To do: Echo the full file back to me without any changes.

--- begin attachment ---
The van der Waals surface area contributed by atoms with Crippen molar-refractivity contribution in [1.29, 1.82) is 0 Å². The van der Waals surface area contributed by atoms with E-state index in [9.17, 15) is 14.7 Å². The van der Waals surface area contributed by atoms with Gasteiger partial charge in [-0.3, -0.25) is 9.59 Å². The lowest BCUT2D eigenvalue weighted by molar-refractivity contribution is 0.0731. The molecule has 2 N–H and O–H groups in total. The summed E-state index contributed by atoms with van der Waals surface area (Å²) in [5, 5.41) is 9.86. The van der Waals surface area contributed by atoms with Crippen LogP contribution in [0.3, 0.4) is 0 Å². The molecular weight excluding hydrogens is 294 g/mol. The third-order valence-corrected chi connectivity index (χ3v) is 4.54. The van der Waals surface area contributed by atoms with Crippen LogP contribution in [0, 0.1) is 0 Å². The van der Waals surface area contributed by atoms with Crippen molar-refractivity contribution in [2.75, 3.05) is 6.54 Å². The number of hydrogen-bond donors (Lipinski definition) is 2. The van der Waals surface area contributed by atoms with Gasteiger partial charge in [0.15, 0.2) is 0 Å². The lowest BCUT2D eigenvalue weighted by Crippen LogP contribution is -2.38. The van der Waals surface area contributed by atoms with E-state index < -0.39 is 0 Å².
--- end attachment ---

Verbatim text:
The van der Waals surface area contributed by atoms with Crippen molar-refractivity contribution in [1.29, 1.82) is 0 Å². The van der Waals surface area contributed by atoms with E-state index in [9.17, 15) is 14.7 Å². The van der Waals surface area contributed by atoms with Gasteiger partial charge in [-0.3, -0.25) is 9.59 Å². The lowest BCUT2D eigenvalue weighted by molar-refractivity contribution is 0.0731. The molecule has 2 N–H and O–H groups in total. The summed E-state index contributed by atoms with van der Waals surface area (Å²) in [5, 5.41) is 9.86. The van der Waals surface area contributed by atoms with Crippen LogP contribution in [0.3, 0.4) is 0 Å². The molecular weight excluding hydrogens is 294 g/mol. The third-order valence-corrected chi connectivity index (χ3v) is 4.54. The van der Waals surface area contributed by atoms with Crippen LogP contribution in [0, 0.1) is 0 Å². The van der Waals surface area contributed by atoms with Crippen molar-refractivity contribution in [2.75, 3.05) is 6.54 Å². The number of hydrogen-bond donors (Lipinski definition) is 2. The van der Waals surface area contributed by atoms with Gasteiger partial charge in [0.15, 0.2) is 0 Å². The lowest BCUT2D eigenvalue weighted by Crippen LogP contribution is -2.38. The van der Waals surface area contributed by atoms with E-state index < -0.39 is 0 Å².